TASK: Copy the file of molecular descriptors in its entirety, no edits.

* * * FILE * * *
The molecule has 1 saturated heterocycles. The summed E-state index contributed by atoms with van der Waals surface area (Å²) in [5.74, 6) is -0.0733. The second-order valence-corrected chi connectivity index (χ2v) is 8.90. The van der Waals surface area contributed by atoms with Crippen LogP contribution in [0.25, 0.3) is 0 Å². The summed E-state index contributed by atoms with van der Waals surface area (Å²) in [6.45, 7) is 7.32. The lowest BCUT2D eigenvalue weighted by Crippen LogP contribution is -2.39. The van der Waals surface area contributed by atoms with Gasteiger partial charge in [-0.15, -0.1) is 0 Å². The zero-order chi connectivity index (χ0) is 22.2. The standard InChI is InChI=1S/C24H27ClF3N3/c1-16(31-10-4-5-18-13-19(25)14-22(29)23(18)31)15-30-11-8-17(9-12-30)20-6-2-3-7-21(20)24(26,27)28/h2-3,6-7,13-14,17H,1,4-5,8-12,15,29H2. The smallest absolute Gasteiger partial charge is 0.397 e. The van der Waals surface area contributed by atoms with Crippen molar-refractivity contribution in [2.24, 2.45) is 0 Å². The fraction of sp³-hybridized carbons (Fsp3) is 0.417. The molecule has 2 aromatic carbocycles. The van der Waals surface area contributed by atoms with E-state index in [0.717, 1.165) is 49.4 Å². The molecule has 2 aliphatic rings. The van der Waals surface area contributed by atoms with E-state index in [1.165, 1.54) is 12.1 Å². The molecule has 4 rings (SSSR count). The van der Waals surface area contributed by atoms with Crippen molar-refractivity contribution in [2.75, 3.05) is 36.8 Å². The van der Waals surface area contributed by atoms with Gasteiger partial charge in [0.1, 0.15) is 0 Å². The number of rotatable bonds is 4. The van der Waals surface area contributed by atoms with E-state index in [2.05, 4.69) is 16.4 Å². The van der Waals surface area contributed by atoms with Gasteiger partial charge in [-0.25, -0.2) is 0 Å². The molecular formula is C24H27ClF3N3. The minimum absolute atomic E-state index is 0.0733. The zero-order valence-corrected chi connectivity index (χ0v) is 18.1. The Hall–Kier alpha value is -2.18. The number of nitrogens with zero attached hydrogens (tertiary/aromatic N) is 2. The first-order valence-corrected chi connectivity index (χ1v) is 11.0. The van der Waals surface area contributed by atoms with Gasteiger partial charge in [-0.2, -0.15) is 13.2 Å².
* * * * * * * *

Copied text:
The molecule has 1 saturated heterocycles. The summed E-state index contributed by atoms with van der Waals surface area (Å²) in [5.74, 6) is -0.0733. The second-order valence-corrected chi connectivity index (χ2v) is 8.90. The van der Waals surface area contributed by atoms with Crippen LogP contribution in [0.25, 0.3) is 0 Å². The summed E-state index contributed by atoms with van der Waals surface area (Å²) in [6.45, 7) is 7.32. The lowest BCUT2D eigenvalue weighted by Crippen LogP contribution is -2.39. The van der Waals surface area contributed by atoms with Gasteiger partial charge in [-0.15, -0.1) is 0 Å². The zero-order chi connectivity index (χ0) is 22.2. The standard InChI is InChI=1S/C24H27ClF3N3/c1-16(31-10-4-5-18-13-19(25)14-22(29)23(18)31)15-30-11-8-17(9-12-30)20-6-2-3-7-21(20)24(26,27)28/h2-3,6-7,13-14,17H,1,4-5,8-12,15,29H2. The smallest absolute Gasteiger partial charge is 0.397 e. The van der Waals surface area contributed by atoms with Crippen molar-refractivity contribution in [2.24, 2.45) is 0 Å². The fraction of sp³-hybridized carbons (Fsp3) is 0.417. The molecule has 2 aromatic carbocycles. The van der Waals surface area contributed by atoms with E-state index in [0.717, 1.165) is 49.4 Å². The molecule has 2 aliphatic rings. The van der Waals surface area contributed by atoms with E-state index in [1.165, 1.54) is 12.1 Å². The molecule has 4 rings (SSSR count). The van der Waals surface area contributed by atoms with Crippen molar-refractivity contribution in [2.75, 3.05) is 36.8 Å². The van der Waals surface area contributed by atoms with Gasteiger partial charge in [0.1, 0.15) is 0 Å². The number of rotatable bonds is 4. The van der Waals surface area contributed by atoms with E-state index in [2.05, 4.69) is 16.4 Å². The van der Waals surface area contributed by atoms with Gasteiger partial charge in [-0.25, -0.2) is 0 Å². The molecular formula is C24H27ClF3N3. The minimum absolute atomic E-state index is 0.0733. The zero-order valence-corrected chi connectivity index (χ0v) is 18.1. The Hall–Kier alpha value is -2.18. The number of nitrogens with zero attached hydrogens (tertiary/aromatic N) is 2. The first-order valence-corrected chi connectivity index (χ1v) is 11.0. The van der Waals surface area contributed by atoms with Gasteiger partial charge in [-0.2, -0.15) is 13.2 Å².